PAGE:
Climatic and Overseas Challenges The 2011 drought in Texas and Oklahoma had a ripple effect on hay prices around the country. The Southeast states, suffering from several years of drought, had no reserves to tap. Hay shortages and explosive price increases sent cattlemen and horsemen searching the neighboring states and distant regions for hay. One report showed two large tractor-trailer loads of alfalfa were shipped from the desert west of Phoenix, Arizona, to Delaware to satisfy the demand for quality hay. The hay shortage is currently compounded by large amounts of hay grown in the western states being shipped on formerly empty Sea-Vans back to China, Japan, and Korea to feed their livestock.


Lessons in supply and demand abound all over the country, driving up prices of feed and driving down prices of horses in most breeds.

Gazing into the Crystal Ball — What will the Future Bring? The Good — Advanced reproductive technologies are available: frozen semen, embryo transfer, frozen embryos, sexing of semen, and the fertilization of an egg from a single sperm produced by shipped cooled semen or frozen semen. The internet provides immediate communication and the ability to share information, photos, results, and video. Prospective customers can “shop” for the perfect stallion for their mare or the riding gelding of one’s dreams from across the U.S. and even internationally. The caveat is to be certain that the photo or DVD gives an objective view of the horse. Advances in science and research are expanding our understanding of genetic disorders, with tests that allow breeders to avoid producing affected foals. Despite claims that “too few” stallions are being used, there is still a wide genetic diversity available to choose from. During the past several years, data show that each stallion used sires an average of about 2.2 registered foals; 1,559 unique stallions were used to produce the 2011 purebred Arabian foal crop. Social Media, especially Facebook, allow an immediate dissemination of information (both good and bad, truth and rumor) across a wide population for discussion.

The Bad — There are many challenges for Arabian breeding, with all breeds in the same boat of declining registrations. How can we increase the Arabian share of an ever-shrinking pie? With declining revenues, can the Arabian Horse Association make itself relevant for anything other than national shows and transform itself into a true breed organization?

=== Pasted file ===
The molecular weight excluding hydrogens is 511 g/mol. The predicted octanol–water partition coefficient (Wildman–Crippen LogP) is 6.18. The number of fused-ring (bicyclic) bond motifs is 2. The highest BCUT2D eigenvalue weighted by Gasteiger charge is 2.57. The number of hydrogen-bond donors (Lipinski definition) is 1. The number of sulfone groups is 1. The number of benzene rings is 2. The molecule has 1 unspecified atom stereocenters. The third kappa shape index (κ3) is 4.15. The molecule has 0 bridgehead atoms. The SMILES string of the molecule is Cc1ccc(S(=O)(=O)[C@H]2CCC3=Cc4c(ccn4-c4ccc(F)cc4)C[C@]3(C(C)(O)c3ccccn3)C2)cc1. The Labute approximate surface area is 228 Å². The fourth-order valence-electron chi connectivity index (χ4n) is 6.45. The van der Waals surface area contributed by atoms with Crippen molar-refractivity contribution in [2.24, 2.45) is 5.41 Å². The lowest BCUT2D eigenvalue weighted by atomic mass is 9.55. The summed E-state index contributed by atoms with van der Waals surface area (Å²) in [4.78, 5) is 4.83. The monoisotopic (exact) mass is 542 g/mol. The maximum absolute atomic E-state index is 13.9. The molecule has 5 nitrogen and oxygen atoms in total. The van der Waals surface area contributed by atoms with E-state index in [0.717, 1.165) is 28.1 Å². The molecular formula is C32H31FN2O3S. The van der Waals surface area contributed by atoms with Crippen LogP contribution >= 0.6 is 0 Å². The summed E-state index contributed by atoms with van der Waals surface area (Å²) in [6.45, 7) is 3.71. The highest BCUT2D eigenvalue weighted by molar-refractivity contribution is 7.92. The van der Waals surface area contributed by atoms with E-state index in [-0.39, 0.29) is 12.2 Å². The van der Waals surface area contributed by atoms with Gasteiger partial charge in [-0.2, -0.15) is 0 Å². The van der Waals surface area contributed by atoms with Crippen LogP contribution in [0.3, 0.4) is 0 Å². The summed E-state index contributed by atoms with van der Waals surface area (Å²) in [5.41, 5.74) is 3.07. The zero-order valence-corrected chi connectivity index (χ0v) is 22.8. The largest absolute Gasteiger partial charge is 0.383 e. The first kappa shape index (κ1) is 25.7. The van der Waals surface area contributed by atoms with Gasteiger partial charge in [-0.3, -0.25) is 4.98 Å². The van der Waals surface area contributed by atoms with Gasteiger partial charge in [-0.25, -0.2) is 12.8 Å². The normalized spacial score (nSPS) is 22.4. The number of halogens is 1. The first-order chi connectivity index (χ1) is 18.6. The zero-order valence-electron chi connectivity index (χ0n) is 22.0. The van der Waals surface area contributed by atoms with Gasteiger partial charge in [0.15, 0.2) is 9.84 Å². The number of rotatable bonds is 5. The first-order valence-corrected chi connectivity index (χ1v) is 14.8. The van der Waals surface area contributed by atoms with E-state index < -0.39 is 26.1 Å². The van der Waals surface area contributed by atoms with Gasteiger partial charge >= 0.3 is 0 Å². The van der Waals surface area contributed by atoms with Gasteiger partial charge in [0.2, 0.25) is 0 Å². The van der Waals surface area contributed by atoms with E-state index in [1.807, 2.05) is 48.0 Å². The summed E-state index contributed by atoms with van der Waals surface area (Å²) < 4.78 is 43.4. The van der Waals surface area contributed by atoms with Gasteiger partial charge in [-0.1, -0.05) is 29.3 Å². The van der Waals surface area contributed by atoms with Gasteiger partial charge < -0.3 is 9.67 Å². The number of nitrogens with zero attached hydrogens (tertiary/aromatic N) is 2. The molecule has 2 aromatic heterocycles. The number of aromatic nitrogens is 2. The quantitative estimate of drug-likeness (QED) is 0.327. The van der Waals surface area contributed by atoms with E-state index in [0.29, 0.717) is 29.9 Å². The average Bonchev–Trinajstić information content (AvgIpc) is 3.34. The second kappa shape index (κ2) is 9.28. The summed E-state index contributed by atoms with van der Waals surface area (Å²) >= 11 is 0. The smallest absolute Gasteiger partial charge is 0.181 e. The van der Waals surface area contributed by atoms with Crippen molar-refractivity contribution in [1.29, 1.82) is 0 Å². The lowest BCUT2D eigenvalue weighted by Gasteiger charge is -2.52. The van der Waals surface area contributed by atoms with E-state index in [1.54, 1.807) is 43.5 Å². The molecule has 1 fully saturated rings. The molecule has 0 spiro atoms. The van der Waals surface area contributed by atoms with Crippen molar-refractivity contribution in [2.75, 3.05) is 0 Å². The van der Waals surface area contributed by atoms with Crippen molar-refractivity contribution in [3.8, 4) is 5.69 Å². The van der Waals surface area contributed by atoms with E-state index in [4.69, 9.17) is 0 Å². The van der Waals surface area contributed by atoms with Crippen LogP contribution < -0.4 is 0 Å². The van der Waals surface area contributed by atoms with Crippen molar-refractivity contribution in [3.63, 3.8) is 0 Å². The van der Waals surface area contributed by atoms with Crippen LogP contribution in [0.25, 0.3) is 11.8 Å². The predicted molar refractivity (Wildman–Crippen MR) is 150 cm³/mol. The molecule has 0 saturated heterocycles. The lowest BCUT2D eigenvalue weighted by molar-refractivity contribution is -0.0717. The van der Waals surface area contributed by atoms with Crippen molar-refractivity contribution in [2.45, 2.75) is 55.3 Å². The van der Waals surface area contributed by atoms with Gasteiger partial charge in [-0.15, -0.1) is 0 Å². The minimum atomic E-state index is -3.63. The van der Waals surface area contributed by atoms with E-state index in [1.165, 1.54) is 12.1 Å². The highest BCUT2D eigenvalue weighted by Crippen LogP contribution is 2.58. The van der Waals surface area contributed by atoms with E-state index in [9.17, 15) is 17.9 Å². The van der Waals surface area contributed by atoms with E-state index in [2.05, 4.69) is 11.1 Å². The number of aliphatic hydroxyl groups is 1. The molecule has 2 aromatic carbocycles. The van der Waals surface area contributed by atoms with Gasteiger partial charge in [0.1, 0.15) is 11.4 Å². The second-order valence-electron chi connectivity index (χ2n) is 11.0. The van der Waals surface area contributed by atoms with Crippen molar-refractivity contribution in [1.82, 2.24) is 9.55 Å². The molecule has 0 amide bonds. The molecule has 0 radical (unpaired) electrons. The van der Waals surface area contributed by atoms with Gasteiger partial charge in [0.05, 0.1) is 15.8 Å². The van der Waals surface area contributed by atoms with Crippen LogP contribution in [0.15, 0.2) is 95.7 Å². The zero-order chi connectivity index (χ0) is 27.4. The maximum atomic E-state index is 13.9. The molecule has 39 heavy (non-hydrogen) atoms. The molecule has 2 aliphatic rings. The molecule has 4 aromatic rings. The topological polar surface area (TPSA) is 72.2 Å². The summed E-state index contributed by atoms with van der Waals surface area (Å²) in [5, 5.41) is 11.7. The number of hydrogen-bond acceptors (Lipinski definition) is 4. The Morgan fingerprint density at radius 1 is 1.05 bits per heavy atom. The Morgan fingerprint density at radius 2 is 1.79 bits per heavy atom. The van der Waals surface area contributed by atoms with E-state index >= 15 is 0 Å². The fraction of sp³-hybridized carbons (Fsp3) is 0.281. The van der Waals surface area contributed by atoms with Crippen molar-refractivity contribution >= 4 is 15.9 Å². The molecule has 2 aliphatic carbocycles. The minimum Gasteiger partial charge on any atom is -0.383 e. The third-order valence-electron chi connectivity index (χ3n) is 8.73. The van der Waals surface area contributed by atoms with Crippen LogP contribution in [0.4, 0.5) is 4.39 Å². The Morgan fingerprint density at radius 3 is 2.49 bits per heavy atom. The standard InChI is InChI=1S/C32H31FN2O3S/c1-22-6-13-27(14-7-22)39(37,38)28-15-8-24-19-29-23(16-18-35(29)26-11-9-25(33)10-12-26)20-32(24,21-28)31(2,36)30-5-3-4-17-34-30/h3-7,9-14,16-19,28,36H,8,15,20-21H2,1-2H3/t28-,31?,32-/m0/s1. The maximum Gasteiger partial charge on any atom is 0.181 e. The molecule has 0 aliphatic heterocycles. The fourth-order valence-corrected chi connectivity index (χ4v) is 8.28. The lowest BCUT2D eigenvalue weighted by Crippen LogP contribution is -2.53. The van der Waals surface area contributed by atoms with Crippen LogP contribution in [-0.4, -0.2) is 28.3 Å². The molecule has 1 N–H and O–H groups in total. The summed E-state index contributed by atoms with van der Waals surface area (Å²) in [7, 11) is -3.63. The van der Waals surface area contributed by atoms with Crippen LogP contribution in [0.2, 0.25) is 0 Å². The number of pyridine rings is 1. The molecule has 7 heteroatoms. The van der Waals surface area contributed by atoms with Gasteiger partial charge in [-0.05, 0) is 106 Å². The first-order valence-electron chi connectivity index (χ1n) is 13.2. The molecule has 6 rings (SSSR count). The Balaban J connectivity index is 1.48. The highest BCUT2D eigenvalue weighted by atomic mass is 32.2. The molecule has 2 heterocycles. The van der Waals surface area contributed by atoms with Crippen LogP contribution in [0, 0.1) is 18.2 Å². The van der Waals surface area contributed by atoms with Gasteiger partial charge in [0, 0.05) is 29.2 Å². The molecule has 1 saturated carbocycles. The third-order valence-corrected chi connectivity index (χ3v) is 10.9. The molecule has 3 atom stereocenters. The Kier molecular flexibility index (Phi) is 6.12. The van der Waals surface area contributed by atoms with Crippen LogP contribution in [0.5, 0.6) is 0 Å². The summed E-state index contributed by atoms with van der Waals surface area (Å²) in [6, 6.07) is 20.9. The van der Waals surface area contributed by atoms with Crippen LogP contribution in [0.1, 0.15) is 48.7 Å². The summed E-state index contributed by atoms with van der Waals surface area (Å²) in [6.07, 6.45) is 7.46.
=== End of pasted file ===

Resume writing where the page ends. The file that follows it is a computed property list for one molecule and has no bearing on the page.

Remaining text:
The Statistical Truth (the Ugly) According to AHA statistics (March 12, 2012), there are approximately 205,665 Arabian horses in the active pool in the United States and Canada. Horses are designated “active” if there has been at least one registry transaction in the past 15 years, such as transfer (when a horse is sold), initial registration, color change, sex change (gelding), stallion report, or foal produced. Within this active pool, the total mare population is 118,624, ranging from 0 to 30 years of age. Precise numbers are not

available because many mare and filly deaths are not reported. AHA removes horses at age 35 if they are not “reported dead,” unless communication with an owner shows the horse is still alive. This latter group does not affect the projections shown below. Figure 7 shows this mare population in five-year age groupings. Of course, not all of these are breedable. Figure 8 provides a detailed view of the mare population most likely to produce in the near future — those up to 20 years old. This assumes that the number of mares over 20 that are breeding is offset by the number of young fillies not yet old enough to breed. This chart also excludes the large number of mares produced in the mid-1980s, when the AHRA was registering over 30,000 horses a year, because almost all are out of the breeding population.

Figure 7 - Estimated Proportion of Mares, by five-year age groups, 2012

Using the assumption that few mares over age 20 produce, approximately 7,500 mares born in 1992 will leave the breeding population this year. But in 2011, fewer than 2,000 mares were registered. The net effect is that, by the end of 2012, the potential breeding population of available mares will shrink by 5,500. This phenomenon, where a large number of mares is being removed from a population and only a small number of replacement mares are entering the breeding population, has been going on since 2005. If one assumes the number of registrations remains at the current 3,939 level (registrations through May 2012 are essentially at the same level as May 2011), the total population of breeding mares will shrink by the following percentages from today: 2016 - 16 percent; 2021 - 36 percent; 2026 - 47 percent. 25 ▪ ARABIAN HORSE WORLD ▪ AUGUST 2012